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J Vasc Surg. 2008 Nov;48(5):1175-80; discussion 1180-1. doi: 10.1016/j.jvs.2008.05.080. Epub 2008 Sep 7.

Selective stenting in subintimal angioplasty: analysis of primary stent outcomes.

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  • 1Division of Vascular Surgery, Eastern Virginia Medical School, Norfolk, VA 23507, USA.

Abstract

OBJECTIVE:

Subintimal angioplasty (SIA) is being increasingly utilized to treat chronic arterial occlusions. The role of stents in SIA is currently unknown. We performed a retrospective review of selective stent use in SIA to assess outcomes and factors affecting these results.

METHODS:

A retrospective review of patient information--including demographics, indications, procedures, noninvasive studies, and post-procedural events--was performed on our database for patients undergoing SIA in the superficial femoral and popliteal arteries. Outcomes were calculated only on technically successful SIAs using Kaplan-Meier survival analysis. Continuous and non-continuous data were compared using the Student t test and the z test, respectively. Survival curves were compared using log-rank testing for univariate analysis and Cox hazard-regression analysis for multivariate analysis.

RESULTS:

Three-hundred-sixty-eight patients (382 limbs) underwent femoral and/or popliteal SIA for critical limb ischemia or disabling claudication from December 1, 2002 through July 31, 2006. Eighty-four limbs (22%) had a stent placed, while 298 (78%) did not receive a stent. Mean follow-up was 11.7 months (range, 0-45 months). One-year primary and secondary patency for stent vs no-stent group was 50% vs 45% (P = .73) and 70% vs 78% (P = .47), respectively. One-year limb salvage rate for the stent vs no-stent group was 85% vs 90% (P = .61). At 2 years, patients receiving a stent are more likely to undergo open bypass than those without a stent (P = .06). Eighty-three patients underwent 84 SIA with stent placement. The mean number of stents for each case was 1.4 +/- 0.7. Univariate analysis revealed that previous ipsilateral bypass surgery significantly decreased 1-year patency: 35% vs 56% (P = .05). SIA performed for disabling claudication had a trend toward improved 1-year patency 58% vs 39% for critical limb ischemia (P = .09). A stent diameter > or =7 mm displayed a trend toward better patency 53% vs 37% for diameter < or =6 mm (P = .08). None of these factors proved significant with multivariate analysis.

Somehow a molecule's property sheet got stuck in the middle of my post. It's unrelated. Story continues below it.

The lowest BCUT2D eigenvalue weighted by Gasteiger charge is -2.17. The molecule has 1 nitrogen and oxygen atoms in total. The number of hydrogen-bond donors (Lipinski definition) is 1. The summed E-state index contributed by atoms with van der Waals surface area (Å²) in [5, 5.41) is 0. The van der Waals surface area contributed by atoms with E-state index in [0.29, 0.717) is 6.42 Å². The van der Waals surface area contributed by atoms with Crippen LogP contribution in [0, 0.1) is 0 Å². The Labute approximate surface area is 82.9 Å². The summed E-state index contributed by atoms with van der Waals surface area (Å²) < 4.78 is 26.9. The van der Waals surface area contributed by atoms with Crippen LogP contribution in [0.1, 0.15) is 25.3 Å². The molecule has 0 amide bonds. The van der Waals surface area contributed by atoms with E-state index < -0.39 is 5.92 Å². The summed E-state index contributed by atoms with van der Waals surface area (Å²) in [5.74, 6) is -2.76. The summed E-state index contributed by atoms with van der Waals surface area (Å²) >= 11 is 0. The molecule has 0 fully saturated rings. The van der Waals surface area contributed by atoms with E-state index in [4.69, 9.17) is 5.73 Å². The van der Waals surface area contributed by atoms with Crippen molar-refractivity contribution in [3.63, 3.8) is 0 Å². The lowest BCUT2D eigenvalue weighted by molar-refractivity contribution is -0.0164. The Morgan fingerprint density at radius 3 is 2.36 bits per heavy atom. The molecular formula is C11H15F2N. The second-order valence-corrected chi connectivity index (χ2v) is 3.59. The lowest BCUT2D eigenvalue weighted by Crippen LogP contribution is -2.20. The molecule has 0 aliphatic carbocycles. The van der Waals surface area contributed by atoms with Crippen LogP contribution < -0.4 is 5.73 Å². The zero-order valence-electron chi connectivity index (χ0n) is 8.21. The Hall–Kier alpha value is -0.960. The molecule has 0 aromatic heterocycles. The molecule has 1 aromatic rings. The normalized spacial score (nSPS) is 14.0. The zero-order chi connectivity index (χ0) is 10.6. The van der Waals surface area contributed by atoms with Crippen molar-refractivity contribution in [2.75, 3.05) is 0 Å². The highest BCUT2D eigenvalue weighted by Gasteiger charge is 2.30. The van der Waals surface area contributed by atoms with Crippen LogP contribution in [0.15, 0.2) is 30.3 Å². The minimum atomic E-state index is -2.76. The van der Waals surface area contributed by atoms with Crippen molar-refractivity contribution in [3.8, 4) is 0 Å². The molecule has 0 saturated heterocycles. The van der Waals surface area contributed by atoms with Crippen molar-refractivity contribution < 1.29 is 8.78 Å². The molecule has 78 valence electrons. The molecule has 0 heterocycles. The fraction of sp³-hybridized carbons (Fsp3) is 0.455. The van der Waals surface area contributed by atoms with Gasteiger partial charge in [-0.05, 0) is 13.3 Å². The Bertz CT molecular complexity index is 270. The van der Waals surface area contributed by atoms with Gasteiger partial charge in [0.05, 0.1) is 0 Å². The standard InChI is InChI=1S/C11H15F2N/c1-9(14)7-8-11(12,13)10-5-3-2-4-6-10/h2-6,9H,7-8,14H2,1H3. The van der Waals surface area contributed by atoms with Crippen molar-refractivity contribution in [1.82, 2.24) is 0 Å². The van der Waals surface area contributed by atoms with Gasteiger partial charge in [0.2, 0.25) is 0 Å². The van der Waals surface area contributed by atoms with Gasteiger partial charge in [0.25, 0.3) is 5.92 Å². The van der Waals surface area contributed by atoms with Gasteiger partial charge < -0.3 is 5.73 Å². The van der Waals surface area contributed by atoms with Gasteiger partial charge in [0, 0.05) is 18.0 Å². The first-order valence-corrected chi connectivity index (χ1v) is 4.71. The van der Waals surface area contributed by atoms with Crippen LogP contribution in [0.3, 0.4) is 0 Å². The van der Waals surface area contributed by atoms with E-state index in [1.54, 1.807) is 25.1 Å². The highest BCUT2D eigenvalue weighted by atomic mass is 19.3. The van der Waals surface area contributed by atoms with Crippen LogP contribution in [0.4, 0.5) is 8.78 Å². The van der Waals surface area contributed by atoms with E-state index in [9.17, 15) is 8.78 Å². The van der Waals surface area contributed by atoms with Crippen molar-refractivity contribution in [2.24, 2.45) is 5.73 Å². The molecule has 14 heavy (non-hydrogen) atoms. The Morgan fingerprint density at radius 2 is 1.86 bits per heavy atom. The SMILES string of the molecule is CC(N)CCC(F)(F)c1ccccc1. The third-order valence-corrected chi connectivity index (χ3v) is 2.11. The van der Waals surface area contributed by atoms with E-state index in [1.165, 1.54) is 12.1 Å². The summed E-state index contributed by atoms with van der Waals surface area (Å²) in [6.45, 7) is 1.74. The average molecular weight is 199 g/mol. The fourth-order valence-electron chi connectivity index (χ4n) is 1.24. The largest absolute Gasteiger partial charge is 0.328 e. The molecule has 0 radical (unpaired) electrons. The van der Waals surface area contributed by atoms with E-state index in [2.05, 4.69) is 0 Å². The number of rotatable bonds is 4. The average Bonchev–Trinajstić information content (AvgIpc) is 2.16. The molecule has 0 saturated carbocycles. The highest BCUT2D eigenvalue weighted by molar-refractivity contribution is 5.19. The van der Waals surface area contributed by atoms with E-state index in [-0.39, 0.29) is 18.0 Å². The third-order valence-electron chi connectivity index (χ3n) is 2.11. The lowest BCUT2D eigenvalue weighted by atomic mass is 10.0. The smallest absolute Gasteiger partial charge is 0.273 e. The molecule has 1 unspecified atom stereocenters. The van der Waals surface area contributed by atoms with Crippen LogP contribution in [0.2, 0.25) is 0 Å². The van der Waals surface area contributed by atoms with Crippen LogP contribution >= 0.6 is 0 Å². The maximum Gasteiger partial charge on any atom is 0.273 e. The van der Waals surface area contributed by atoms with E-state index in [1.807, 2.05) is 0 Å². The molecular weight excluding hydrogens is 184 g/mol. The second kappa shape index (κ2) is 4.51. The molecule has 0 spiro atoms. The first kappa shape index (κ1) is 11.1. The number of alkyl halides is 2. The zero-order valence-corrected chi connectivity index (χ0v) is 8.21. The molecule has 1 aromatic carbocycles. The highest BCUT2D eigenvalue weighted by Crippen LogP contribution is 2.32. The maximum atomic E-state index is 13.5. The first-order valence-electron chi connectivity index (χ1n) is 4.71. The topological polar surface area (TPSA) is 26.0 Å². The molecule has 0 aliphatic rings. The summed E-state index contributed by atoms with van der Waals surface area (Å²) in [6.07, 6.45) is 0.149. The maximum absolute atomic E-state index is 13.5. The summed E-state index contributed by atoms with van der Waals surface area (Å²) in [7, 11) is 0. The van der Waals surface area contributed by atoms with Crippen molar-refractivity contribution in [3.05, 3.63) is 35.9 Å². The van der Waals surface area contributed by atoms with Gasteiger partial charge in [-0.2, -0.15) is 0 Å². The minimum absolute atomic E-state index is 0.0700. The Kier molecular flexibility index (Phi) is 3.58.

CONCLUSION:

Selective stents placed for suboptimal results after subintimal angioplasty produce similar patency rates to primary SIA without stents. Patients receiving stents with prior lower extremity bypass surgery will have worse outcomes than those without. Use of a stent diameter < or =6 mm and indication of critical limb ischemia will likely produce worse results. It appears that other stent variables (location, number, length, and overlap) do not alter patency. Finally, selective stent use after SIA provides excellent limb salvage.

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